So I just finished Netflix’s new Bright movie. I’ll give you a non-spoilery rundown and my take on it, and you can decide if you’re interested.
The Bright Movie Setting
Bright is basically a Shadowrun-style urban fantasy world, where 2000 years ago the orc race joined with a Dark Lord and the rest of the races, ironically led by another orc, defeated them. Fast forward to the modern day. It’s just like the world we’re in, but there are fantasy races (orcs, elves, centaurs, dwarves, pixies) and between those races there’s a lot of bad blood. The orcs are especially oppressed because of the whole Dark Lord Thing(TM).
This is a by the book buddy-cop movie with a human senior cop protag, Scott Ward (Will Smith), and an orc sidekick, Derek Jakoby (Joel Edgerton). They snipe at each other and dislike each other, but we know in the end they’ll be a great team. Because that’s what these movies do.
So Why is the Bright Movie called “Bright”?
Brights are humans and elves that can use magic wands. It seems that magic wands are the only actual magic in the world. They can basically do anything — a genie full of wishes that never runs out as long as you know the magic spell. The issue is that almost no one is a Bright –“one in a million” for humans, we hear. And if you touch a wand and you aren’t a bright, you go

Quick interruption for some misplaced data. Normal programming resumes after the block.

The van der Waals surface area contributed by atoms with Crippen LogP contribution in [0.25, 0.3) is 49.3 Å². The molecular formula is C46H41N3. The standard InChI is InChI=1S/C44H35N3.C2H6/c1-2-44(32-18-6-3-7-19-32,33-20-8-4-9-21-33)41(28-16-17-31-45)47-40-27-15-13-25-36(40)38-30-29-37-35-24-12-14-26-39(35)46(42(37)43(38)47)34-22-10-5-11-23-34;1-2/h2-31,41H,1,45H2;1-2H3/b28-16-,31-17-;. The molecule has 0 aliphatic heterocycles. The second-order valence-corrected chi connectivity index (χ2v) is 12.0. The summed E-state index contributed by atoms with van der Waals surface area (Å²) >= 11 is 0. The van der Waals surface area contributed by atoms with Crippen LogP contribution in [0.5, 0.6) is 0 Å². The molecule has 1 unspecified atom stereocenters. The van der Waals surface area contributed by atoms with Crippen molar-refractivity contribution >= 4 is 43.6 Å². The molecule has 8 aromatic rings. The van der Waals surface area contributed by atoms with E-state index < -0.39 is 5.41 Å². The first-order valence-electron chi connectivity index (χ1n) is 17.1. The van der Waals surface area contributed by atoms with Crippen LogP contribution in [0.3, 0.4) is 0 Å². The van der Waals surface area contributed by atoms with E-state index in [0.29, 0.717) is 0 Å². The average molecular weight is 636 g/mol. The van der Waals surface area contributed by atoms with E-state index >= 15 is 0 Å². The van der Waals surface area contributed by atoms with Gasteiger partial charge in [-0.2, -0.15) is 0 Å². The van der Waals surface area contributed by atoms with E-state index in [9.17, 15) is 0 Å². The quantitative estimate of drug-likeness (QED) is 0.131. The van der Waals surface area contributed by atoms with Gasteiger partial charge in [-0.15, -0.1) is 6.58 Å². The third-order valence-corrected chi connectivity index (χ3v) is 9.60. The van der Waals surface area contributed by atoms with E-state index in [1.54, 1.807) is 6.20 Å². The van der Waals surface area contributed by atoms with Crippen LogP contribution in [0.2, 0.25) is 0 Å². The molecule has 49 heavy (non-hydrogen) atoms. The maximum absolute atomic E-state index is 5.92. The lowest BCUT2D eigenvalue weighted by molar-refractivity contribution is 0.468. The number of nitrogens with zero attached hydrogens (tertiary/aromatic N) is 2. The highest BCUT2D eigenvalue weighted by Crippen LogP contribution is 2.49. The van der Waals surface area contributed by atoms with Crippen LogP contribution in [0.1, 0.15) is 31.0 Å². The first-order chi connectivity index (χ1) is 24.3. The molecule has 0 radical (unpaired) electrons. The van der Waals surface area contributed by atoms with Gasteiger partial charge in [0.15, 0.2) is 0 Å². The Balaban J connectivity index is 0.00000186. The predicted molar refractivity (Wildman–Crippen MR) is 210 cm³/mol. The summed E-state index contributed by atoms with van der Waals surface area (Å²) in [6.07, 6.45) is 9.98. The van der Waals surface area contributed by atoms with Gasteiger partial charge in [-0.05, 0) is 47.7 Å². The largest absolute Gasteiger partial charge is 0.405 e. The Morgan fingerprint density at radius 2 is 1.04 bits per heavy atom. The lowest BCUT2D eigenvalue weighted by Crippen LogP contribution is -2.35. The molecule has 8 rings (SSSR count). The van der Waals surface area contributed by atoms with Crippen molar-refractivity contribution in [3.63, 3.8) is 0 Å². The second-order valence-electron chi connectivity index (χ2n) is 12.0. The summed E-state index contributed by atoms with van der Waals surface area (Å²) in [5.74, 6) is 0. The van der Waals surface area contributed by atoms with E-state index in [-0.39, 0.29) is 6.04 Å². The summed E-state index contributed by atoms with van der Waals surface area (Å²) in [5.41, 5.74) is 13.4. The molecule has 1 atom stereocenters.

The Rundown on the Plot (no spoilers)
Our buddy cops run across a wand and they get hunted by corrupt cops, Hispanic gangster, orc gangsters, the FBI, and an evil group of elves called the Inferni who want to bring back the Dark Lord.
Bright has loads of inventive action sequences, pretty good action editing (with a few hiccups like an orc shaman that keeps popping in from nowhere), passable but weak buddy-cop banter. It’s a solid cop movie, with one caveat:
Nothing important happens in the first 8-10 minutes. This opening is slow, sagging, and useless. If you skip in a little bit, once the real movie gets going it’s very tight.
Also: Yes, there are a few meaningless Dragons flying around the city skyline. Like a dragon is just normal, even though there’s no where in the city it could possibly land.
This pissed off a few of my respected F&SF author buddies, but, hey, it’s fun. Movies are held to a much lower continuity standard that books. That’s just how things are.
BTW, if you want more Urban Fantasy reviews, here’s another review:
Red Headed Step Child by Jaye Wells
A good movie, burdened with a super slow opening. Creative action scenes. A lot of fun overall, and fun is really what we’re after in a movie like this.
Four kimch bottles out of five!